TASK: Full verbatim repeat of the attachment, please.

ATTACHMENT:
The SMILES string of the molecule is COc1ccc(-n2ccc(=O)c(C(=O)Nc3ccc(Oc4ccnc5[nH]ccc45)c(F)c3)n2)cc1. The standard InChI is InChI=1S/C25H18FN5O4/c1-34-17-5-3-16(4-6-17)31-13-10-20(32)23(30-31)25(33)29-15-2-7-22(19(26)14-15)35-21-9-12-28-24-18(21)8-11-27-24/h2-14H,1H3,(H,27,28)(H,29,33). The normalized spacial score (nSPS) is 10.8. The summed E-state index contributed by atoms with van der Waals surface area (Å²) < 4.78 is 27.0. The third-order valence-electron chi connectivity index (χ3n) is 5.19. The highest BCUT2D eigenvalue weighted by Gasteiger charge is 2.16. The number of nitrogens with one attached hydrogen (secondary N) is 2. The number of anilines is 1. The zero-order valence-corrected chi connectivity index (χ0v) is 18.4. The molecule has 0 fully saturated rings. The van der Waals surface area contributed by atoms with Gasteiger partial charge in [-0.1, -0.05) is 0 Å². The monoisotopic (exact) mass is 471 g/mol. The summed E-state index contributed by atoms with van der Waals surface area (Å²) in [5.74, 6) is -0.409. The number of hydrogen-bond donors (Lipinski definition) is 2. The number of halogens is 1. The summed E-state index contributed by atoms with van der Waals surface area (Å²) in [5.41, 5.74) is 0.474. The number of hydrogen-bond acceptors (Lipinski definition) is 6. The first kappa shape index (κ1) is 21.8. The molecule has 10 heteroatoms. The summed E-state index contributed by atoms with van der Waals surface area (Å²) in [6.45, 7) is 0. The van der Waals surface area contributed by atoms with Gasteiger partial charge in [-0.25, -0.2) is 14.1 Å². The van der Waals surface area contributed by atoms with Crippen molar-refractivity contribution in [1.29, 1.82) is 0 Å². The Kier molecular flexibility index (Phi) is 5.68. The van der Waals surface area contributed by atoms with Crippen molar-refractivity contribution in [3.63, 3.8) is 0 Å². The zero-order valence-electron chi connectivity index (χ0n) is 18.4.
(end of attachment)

The SMILES string of the molecule is COc1ccc(-n2ccc(=O)c(C(=O)Nc3ccc(Oc4ccnc5[nH]ccc45)c(F)c3)n2)cc1. The standard InChI is InChI=1S/C25H18FN5O4/c1-34-17-5-3-16(4-6-17)31-13-10-20(32)23(30-31)25(33)29-15-2-7-22(19(26)14-15)35-21-9-12-28-24-18(21)8-11-27-24/h2-14H,1H3,(H,27,28)(H,29,33). The normalized spacial score (nSPS) is 10.8. The summed E-state index contributed by atoms with van der Waals surface area (Å²) < 4.78 is 27.0. The third-order valence-electron chi connectivity index (χ3n) is 5.19. The highest BCUT2D eigenvalue weighted by Gasteiger charge is 2.16. The number of nitrogens with one attached hydrogen (secondary N) is 2. The number of anilines is 1. The zero-order valence-corrected chi connectivity index (χ0v) is 18.4. The molecule has 0 fully saturated rings. The van der Waals surface area contributed by atoms with Gasteiger partial charge in [-0.1, -0.05) is 0 Å². The monoisotopic (exact) mass is 471 g/mol. The summed E-state index contributed by atoms with van der Waals surface area (Å²) in [5.74, 6) is -0.409. The number of hydrogen-bond donors (Lipinski definition) is 2. The number of halogens is 1. The summed E-state index contributed by atoms with van der Waals surface area (Å²) in [5.41, 5.74) is 0.474. The number of hydrogen-bond acceptors (Lipinski definition) is 6. The first kappa shape index (κ1) is 21.8. The molecule has 10 heteroatoms. The summed E-state index contributed by atoms with van der Waals surface area (Å²) in [6.45, 7) is 0. The van der Waals surface area contributed by atoms with Gasteiger partial charge in [-0.25, -0.2) is 14.1 Å². The van der Waals surface area contributed by atoms with Crippen molar-refractivity contribution in [1.29, 1.82) is 0 Å². The Kier molecular flexibility index (Phi) is 5.68. The van der Waals surface area contributed by atoms with Crippen molar-refractivity contribution in [3.63, 3.8) is 0 Å². The zero-order valence-electron chi connectivity index (χ0n) is 18.4.